Far from being confined to the Canadian context, census-based analysis has become something of a staple across the Western world. Indeed, the CCRI fits into a much larger international context of assembling census-based databases for a range of collaborative projects. Among the more established and innovative of such endeavours are the North Atlantic Population Project (NAPP), the U.S-based Integrated Public Use Microdata Series (IPUMS USA 2009), the University of Victoria-based Canadian Families Project (Canadian Families Project), and several other smaller government and commercial databases. In each case, the primary goal of these databases is to enhance – or, in some cases enable – social science research by professionals, students, academics, and interested members of the larger public. Having made accessible a massive storehouse of information on the populations of Canada, the United States, the United Kingdom, and other countries, these projects allow for the study of human behaviour across time, the movement of peoples across borders, large-scale patterns of demography and human geography, the wax and wane of the prevalence of specific languages, religions and ethnic identifications, and economic trends involving occupation, labour force participation, home ownership and income. To some extent, the potential of these databases is only beginning to be fully understood; recent initiatives using the data have included medical studies (by tracing gene pools over time), family patterns (examining fertility, gendered participation in the workforce, and standards of living), and the construction of identity (tracing the origins of self-identification as “Canadian” or “African-American”).
As is discussed by principal investigator Chad Gaffield in his article “Conceptualizing and Constructing the Canadian Century Research Infrastructure,” the CCRI has always been underwritten by the desire to create a true “research infrastructure” – a large-scale research database, normally associated with the natural sciences or engineering, that would facilitate national and interdisciplinary social science research, and which assumes that its content “will be used by other individuals as well as its creators for both ongoing and not-yet anticipated research efforts” (Gaffield 54). The CCRI team leaders were also always focused on an additional principle: that traditionally “quantitative” data (such as census enumeration totals) and traditionally “qualitative” data (such as newspaper articles) were integrated into the same research infrastructure.
In addition, and as has been emphasized by the team leaders since the outset of the project, the Canadian Century Research Infrastructure enables an innovative and internationally significant program of research focused on a central question: What characteristics, processes, and circumstances explain the making of modern Canada? Building upon a wealth of research completed over the past twenty-five years, the new images of complexity and diversity have reflected the reinterpretation of Canadian history in terms of not only the "famous and infamous" but also, and perhaps most importantly, the "anonymous." In this view, an understanding of the thoughts and actions of those in positions of official and unofficial power are considered to be a necessary but not sufficient condition for historical explanation. Rather than being characterized as passive beneficiaries or victims of those in leadership positions, every person is considered to have contributed in diverse and uneven ways to the making of the Canadian project. In recent decades, scholars have been revealing the "hidden history" of Canada in which large-scale social change occurs as a result of individual decisions and actions multiplied over and over across the entire population. It is in this sense that scholars now analyze change in Canada from both the "top down" and the "bottom up," as well as from the vantage point of the many interactions among individuals within families, communities, and larger jurisdictions.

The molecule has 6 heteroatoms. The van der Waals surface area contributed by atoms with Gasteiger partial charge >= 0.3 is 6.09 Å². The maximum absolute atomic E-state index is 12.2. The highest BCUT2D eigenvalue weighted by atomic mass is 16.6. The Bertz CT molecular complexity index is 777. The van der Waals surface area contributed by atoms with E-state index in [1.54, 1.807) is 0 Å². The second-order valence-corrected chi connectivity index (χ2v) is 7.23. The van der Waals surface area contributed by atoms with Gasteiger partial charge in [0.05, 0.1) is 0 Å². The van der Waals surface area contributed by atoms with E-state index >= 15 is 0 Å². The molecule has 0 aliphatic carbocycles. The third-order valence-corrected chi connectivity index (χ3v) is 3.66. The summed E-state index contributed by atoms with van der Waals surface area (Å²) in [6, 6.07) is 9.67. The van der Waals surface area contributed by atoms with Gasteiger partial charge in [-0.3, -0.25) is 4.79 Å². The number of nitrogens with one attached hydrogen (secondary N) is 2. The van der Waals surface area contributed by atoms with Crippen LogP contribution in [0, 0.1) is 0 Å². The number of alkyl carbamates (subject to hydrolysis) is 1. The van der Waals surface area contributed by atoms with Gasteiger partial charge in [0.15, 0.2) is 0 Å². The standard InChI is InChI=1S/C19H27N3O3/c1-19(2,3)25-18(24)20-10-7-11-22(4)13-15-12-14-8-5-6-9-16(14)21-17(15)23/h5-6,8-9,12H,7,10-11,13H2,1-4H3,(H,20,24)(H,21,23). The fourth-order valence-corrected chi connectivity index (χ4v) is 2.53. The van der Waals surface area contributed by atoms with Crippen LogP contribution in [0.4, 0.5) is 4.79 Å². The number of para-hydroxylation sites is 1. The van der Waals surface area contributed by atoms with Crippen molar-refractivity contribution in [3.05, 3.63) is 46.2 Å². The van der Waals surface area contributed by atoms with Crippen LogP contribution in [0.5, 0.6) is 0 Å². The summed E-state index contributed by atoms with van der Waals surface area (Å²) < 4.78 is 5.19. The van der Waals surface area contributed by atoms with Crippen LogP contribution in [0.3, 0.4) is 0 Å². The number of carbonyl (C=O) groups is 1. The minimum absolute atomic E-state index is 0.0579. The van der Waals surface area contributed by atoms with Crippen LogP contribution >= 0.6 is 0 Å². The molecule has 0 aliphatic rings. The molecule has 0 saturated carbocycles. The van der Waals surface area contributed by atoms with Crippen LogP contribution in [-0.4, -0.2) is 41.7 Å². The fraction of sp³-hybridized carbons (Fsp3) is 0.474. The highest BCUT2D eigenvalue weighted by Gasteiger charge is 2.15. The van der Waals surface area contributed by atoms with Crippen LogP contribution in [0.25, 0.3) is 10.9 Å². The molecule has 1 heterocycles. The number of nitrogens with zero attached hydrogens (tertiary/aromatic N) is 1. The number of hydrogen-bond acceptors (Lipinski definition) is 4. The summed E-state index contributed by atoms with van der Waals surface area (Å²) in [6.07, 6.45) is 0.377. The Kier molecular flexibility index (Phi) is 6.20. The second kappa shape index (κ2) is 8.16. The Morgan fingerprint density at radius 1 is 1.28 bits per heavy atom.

In this context, the CCRI is designed to overcome a major difficulty now impeding research on census data: the lack of a research infrastructure to study the making of modern Canada. Prior to the efforts of the CCRI project, it was arguably impossible to undertake systematic and comprehensive research on census data for the period between 1901 and 1971 because no research infrastructure for such work had been created. For this reason, the CCRI offers not only new databases for the twentieth century, but also ultimately connects them to previously-created databases to build a research infrastructure that extends back to Canadian Confederation and forward to the twenty-first century. The CCRI project therefore represents the culmination of research efforts that have been contributing to what Chad Gaffield has called "the rewriting of Canadian history." It is these research projects that, taken together, will significantly advance our knowledge of the characteristics, processes, and circumstances of the making, by both the "famous" and the "anonymous," of modern Canada.
2.0 CCRI Microdata Processing: Innovation in Information Technology